Taste the salt on your lips, feel the heat of the sun on your legs and the gentle push of the wave as it takes your board. Paddle, lift up, arch your back, back leg, front leg, crouch…. and stand. You’re literally walking on water, riding the swell of the sea gently into shore, passing the bobbing heads of swimmers as they duck under the incoming wave. The first time you stand up on a surfboard is a pretty incredible experience.
So, he says, you’ve quit your job and now you’re learning to surf. His skin is tanned like leather and his hair bleached from the sun. He’s been surfing everyday for the last twenty-something years. He helps me glide the foam long board through the baby surf.
It’s not quite as glamorous as that I’m afraid. I did just quit my job and yes, in the enforced holidays of unemployment, a few friends and I decided it was un-Australian of us to not know how to surf. So here we were, hired rashies, hired boards.
It’s my first time on a board and I feel clumsy sliding on, falling off, spitting out a few mouthfuls of sea water, wiping the water from my eyes with already achey arms- but when you get it, the whole routine together, it feels like nothing else. If I don’t stop smiling I’ll end up with another mouth full of salt water.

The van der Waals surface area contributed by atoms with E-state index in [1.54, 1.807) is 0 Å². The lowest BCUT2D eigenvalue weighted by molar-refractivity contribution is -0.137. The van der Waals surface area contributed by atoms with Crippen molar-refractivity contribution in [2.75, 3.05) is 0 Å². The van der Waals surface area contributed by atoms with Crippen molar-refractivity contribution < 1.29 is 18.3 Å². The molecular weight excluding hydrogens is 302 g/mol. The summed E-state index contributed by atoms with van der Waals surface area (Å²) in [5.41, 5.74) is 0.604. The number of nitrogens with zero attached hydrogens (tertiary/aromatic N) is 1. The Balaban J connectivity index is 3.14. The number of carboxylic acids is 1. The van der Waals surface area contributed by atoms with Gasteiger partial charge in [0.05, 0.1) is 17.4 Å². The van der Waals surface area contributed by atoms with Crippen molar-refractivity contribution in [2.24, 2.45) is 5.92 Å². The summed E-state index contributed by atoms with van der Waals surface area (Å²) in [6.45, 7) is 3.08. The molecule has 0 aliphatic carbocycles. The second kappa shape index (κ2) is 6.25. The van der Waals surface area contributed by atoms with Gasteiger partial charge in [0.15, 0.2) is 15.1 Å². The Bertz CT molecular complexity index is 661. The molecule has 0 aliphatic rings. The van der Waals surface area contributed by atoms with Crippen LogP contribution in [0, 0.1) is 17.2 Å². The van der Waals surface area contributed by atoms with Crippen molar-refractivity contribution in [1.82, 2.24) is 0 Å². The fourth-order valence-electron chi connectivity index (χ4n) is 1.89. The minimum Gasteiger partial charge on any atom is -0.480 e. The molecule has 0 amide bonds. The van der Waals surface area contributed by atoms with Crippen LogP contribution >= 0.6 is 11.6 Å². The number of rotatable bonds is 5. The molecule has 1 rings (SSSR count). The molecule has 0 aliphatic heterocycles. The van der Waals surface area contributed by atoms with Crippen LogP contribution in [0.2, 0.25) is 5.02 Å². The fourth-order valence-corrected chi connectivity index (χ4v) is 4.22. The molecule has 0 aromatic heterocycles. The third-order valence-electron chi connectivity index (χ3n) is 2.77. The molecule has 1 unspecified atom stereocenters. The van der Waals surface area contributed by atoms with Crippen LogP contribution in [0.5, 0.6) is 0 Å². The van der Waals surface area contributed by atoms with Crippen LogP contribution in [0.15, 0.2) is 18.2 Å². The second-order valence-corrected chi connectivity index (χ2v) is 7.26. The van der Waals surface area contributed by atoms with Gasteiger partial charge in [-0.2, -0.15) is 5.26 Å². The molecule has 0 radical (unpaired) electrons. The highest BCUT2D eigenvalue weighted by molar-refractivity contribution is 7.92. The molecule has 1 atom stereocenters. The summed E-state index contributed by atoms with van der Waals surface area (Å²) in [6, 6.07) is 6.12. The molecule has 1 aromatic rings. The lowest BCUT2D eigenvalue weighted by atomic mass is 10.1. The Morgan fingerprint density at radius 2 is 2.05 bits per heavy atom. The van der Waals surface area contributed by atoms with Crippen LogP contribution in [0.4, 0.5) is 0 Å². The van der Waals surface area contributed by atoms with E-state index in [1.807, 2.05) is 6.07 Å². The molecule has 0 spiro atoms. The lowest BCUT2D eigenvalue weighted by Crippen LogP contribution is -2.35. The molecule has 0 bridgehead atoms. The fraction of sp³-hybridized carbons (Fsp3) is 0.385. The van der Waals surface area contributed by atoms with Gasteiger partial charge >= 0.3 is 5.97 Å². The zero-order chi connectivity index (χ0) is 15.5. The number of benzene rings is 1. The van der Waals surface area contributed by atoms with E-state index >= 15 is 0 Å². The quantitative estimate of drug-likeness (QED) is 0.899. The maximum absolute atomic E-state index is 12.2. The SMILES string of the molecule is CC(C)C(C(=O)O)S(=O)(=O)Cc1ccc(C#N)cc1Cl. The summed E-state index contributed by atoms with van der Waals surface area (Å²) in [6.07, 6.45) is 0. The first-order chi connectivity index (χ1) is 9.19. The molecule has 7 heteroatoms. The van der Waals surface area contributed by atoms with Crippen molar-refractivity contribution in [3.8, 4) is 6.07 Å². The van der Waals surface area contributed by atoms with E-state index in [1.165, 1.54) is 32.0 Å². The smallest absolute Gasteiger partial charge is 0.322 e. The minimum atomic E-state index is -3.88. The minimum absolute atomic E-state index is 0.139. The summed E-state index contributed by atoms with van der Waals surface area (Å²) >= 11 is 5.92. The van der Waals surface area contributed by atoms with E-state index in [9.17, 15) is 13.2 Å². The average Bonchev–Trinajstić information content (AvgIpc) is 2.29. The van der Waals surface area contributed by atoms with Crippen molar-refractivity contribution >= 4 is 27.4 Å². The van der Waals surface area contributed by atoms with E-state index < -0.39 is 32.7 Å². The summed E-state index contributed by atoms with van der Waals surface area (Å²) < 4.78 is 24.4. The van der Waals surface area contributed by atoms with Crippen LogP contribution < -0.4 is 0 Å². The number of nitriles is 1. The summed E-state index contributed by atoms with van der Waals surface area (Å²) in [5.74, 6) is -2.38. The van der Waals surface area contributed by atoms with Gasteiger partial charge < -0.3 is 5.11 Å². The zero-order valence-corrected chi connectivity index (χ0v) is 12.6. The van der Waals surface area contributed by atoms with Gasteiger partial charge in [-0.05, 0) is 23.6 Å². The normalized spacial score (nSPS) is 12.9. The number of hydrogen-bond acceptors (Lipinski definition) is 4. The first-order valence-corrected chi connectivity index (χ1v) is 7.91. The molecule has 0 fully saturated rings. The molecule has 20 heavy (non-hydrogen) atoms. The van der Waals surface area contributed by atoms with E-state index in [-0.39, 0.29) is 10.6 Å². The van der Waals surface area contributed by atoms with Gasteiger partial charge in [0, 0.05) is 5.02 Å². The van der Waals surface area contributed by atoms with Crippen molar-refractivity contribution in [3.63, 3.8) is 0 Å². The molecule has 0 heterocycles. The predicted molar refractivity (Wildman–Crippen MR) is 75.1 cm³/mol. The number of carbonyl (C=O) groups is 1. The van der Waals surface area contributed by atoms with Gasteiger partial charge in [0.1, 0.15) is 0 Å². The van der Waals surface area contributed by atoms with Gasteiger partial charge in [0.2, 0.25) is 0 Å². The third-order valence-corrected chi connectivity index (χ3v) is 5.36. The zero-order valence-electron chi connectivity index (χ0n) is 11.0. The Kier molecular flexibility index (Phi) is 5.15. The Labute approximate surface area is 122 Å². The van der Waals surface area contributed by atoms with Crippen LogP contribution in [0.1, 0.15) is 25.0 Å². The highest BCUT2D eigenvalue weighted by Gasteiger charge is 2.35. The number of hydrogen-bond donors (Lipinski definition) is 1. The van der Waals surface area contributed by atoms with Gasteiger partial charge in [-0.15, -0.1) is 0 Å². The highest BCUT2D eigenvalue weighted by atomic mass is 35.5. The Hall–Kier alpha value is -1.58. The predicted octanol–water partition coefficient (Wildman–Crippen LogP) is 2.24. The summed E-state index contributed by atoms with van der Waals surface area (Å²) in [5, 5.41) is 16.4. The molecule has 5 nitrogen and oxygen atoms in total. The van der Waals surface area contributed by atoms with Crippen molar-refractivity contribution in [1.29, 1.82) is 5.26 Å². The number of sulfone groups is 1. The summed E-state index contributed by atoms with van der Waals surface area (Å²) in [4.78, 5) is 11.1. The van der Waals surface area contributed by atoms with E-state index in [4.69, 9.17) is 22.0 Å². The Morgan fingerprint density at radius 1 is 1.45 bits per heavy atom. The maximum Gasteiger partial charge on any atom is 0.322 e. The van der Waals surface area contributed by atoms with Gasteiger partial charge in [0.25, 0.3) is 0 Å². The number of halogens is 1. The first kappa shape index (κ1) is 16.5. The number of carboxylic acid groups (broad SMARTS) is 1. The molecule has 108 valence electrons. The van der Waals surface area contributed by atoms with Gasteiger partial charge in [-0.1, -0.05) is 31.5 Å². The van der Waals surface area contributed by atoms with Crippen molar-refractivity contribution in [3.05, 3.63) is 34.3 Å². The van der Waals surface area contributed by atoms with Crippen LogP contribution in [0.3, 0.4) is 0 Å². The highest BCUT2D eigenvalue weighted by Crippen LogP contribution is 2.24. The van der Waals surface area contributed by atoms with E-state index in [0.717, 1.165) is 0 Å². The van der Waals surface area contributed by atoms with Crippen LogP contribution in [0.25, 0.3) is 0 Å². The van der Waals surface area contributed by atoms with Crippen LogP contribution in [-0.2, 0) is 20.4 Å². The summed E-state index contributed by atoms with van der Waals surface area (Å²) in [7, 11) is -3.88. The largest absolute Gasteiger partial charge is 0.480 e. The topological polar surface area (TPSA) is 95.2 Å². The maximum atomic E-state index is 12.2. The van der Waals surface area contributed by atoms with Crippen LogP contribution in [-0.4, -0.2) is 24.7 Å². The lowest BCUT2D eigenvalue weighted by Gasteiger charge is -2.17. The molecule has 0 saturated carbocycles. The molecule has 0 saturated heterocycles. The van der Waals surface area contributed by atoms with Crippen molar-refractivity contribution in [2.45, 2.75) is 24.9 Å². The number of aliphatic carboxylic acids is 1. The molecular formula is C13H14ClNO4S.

There has always been something complete about the ocean for me. I’ve heard others refer to it as well, a sense of unquenchable thirst when you are away from the sea too long, a longing that can only be filled when you see that immeasurable stretch of blue, taste the salt in the air and feel the change in the breeze.
It’s only been one lesson and I’m by no means a surfer yet. I can wobble and limp my way to a crouch, only to fall right back into the arms of the white water below, but I think this could be the start of something.